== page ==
LKML Archive on lore.kernel.org
help / color / mirror / Atom feed
* Re: [Fwd: [PATCH 4/4] coredump: documentation for proc and sysctl]
       [not found] <45BA0E41.2080204@hitachi.com>
@ 2007-01-26 16:58 ` Pavel Machek
  2007-01-30  7:40   ` Kawai, Hidehiro
  0 siblings, 1 reply; 2+ messages in thread
From: Pavel Machek @ 2007-01-26 16:58 UTC (permalink / raw)
  To: Kawai, Hidehiro; +Cc: kernel list, Andrew Morton

Hi!


> This patch adds the documentation for the following parameters:
>   /proc/<pid>/core_flags
>   /proc/sys/kernel/core_flags_enable

Sysctl seems really strange to me. Either the feature is safe to use,
or it is not. Users can already ulimit -c 0, and we do not have
"/proc/sys/kernel/allow_users_to_disable_their_core_dumps".

Plus, this is pretty analogical to ulimit -c, so I believe it should
be implemented like that one. You'll need less locking that way.

> +2.14 /proc/<pid>/core_flags - Core dump control flags
> +---------------------------------------------------------------------
> +When a process is dumped, all anonymous memory is written to a core file as
> +long as the size of the core file isn't limited. But sometimes we don't want
> +to dump some memory segments, for example, huge shared memory.
> +
> +The /proc/<pid>/core_flags file enables you to omit some anonymous memory from
> +a core file when it is generated. The content of the proc file is bitmask of
> +memory segment types you don't want to dump. When the <pid> process is dumped,
> +the core dump routine decides whether a given memory segment should be dumped
> +into a core file or not, based on the type of the memory segment and bitmask.
> +
> +Currently, only valid bit is bit 0. If bit 0 is set, anonymous `shared' memory
> +segments are not dumped. There are three types of anonymous shared memory:
> +
> +  - IPC shared memory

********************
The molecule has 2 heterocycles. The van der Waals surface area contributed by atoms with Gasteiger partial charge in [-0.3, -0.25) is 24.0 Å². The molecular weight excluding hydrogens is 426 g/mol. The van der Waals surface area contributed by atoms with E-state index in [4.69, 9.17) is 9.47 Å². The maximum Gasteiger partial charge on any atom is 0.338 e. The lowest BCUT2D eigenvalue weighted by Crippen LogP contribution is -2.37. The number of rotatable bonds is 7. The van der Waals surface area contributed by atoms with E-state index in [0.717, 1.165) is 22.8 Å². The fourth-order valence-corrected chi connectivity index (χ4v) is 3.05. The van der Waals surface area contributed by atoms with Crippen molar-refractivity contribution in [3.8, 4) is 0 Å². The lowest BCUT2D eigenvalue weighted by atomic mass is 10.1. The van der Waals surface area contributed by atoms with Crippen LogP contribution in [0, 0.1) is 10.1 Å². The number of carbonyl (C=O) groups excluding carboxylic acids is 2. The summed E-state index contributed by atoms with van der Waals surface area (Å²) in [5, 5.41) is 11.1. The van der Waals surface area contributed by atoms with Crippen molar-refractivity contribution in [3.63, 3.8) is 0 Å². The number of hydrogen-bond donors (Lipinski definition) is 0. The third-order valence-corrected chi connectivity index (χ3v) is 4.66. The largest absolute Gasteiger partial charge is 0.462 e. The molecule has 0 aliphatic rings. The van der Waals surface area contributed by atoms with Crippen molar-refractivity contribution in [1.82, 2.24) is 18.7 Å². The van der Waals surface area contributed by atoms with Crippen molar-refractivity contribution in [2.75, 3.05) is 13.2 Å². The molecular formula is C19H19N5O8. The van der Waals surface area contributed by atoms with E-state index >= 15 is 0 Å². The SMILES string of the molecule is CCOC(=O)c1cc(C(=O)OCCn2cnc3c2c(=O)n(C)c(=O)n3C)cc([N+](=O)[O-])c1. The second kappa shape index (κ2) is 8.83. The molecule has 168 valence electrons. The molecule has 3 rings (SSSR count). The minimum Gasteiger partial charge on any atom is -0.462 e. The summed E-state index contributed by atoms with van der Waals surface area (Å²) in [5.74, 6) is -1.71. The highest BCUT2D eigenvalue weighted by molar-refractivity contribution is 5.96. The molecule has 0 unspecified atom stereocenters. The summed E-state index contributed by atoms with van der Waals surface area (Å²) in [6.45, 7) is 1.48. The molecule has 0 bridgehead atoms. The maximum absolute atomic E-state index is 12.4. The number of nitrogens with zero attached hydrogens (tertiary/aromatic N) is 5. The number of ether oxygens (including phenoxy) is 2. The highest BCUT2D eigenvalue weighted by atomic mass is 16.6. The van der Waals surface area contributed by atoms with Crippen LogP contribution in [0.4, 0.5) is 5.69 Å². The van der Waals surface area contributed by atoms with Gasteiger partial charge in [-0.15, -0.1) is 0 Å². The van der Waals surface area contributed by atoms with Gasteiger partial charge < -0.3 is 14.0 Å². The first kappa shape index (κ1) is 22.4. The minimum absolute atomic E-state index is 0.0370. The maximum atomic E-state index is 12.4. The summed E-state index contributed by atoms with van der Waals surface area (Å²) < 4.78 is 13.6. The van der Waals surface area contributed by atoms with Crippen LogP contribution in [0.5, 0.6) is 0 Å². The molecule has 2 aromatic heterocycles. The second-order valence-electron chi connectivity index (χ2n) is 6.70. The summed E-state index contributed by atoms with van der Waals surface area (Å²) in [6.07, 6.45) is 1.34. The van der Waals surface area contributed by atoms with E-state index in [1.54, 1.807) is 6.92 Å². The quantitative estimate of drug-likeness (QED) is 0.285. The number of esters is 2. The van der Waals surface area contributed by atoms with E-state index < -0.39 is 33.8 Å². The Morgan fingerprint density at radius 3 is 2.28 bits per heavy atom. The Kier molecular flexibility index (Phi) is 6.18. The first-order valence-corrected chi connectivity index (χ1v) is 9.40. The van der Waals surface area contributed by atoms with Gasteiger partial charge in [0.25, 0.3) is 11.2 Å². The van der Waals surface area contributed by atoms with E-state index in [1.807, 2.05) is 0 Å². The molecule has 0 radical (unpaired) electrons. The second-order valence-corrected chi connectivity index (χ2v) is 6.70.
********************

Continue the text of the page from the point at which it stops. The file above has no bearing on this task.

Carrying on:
> +  - the memory segments created by mmap(2) with MAP_ANONYMOUS and MAP_SHARED
> +    flags
> +  - the memory segments created by mmap(2) with MAP_SHARED flag, and the
> +    mapped file has already been unlinked
> +
> +Because current core dump routine doesn't distinguish these segments, you can
> +only choose either dumping all anonymous shared memory segments or not.
> +
> +If you don't want to dump all shared memory segments attached to pid 1234, set
> +the bit 0 of the process's core_flags to 1:
> +
> +  $ echo 1 > /proc/1234/core_flags
> +
> +Additionally, you can check its hexadecimal value by reading the file:
> +
> +  $ cat /proc/1234/core_flags
> +  00000001
> +
> +When a new process is created, the process inherits the core_flags setting
> +from its parent. It is useful to set the core_flags before the program runs.
> +For example:
> +
> +  $ echo 1 > /proc/self/core_flags
> +  $ ./some_program
> +

									Pavel
-- 
(english) http://www.livejournal.com/~pavelmachek
(cesky, pictures) http://atrey.karlin.mff.cuni.cz/~pavel/picture/horses/blog.html

^ permalink raw reply	[flat|nested] 2+ messages in thread

* Re: [PATCH 4/4] coredump: documentation for proc and sysctl]
  2007-01-26 16:58 ` [Fwd: [PATCH 4/4] coredump: documentation for proc and sysctl] Pavel Machek
@ 2007-01-30  7:40   ` Kawai, Hidehiro
  0 siblings, 0 replies; 2+ messages in thread
From: Kawai, Hidehiro @ 2007-01-30  7:40 UTC (permalink / raw)
  To: Pavel Machek, Andrew Morton
  Cc: kernel list, sugita, Masami Hiramatsu, Satoshi OSHIMA, Hideo AOKI@redhat

Hi Pavel and Andrew,

Pavel Machek wrote:
>>This patch adds the documentation for the following parameters:
>>  /proc/<pid>/core_flags
>>  /proc/sys/kernel/core_flags_enable
> 
> Sysctl seems really strange to me. Either the feature is safe to use,
> or it is not. Users can already ulimit -c 0, and we do not have
> "/proc/sys/kernel/allow_users_to_disable_their_core_dumps".

Oh, I had forgotten that.  Thank you for pointing out.  The purpose of
this sysctl is to prevent a bad process from hiding its memory.
But as you say, this sysctl isn't enough for the purpose.

Andrew wrote:
> Does this feature have any security implications?  For example, there might
> be system administration programs which force a coredump on a "bad"
> process, and leave the core somewhere for the administrator to look at. 

I have never heard of the story that ulimit -c 0 bothered an
administrator who wanted to force a coredump.  So even without this
sysctl, the administrator wouldn't bother about security concerns.
I'll drop it from the next version.

Thanks,
-- 
Hidehiro Kawai
Hitachi, Ltd., Systems Development Laboratory



^ permalink raw reply	[flat|nested] 2+ messages in thread

end of thread, other threads:[~2007-01-30  7:40 UTC | newest]

Thread overview: 2+ messages (download: mbox.gz / follow: Atom feed)
-- links below jump to the message on this page --
     [not found] <45BA0E41.2080204@hitachi.com>
2007-01-26 16:58 ` [Fwd: [PATCH 4/4] coredump: documentation for proc and sysctl] Pavel Machek
2007-01-30  7:40   ` Kawai, Hidehiro

This is a public inbox, see mirroring instructions
for how to clone and mirror all data and code used for this inbox;
as well as URLs for NNTP newsgroup(s).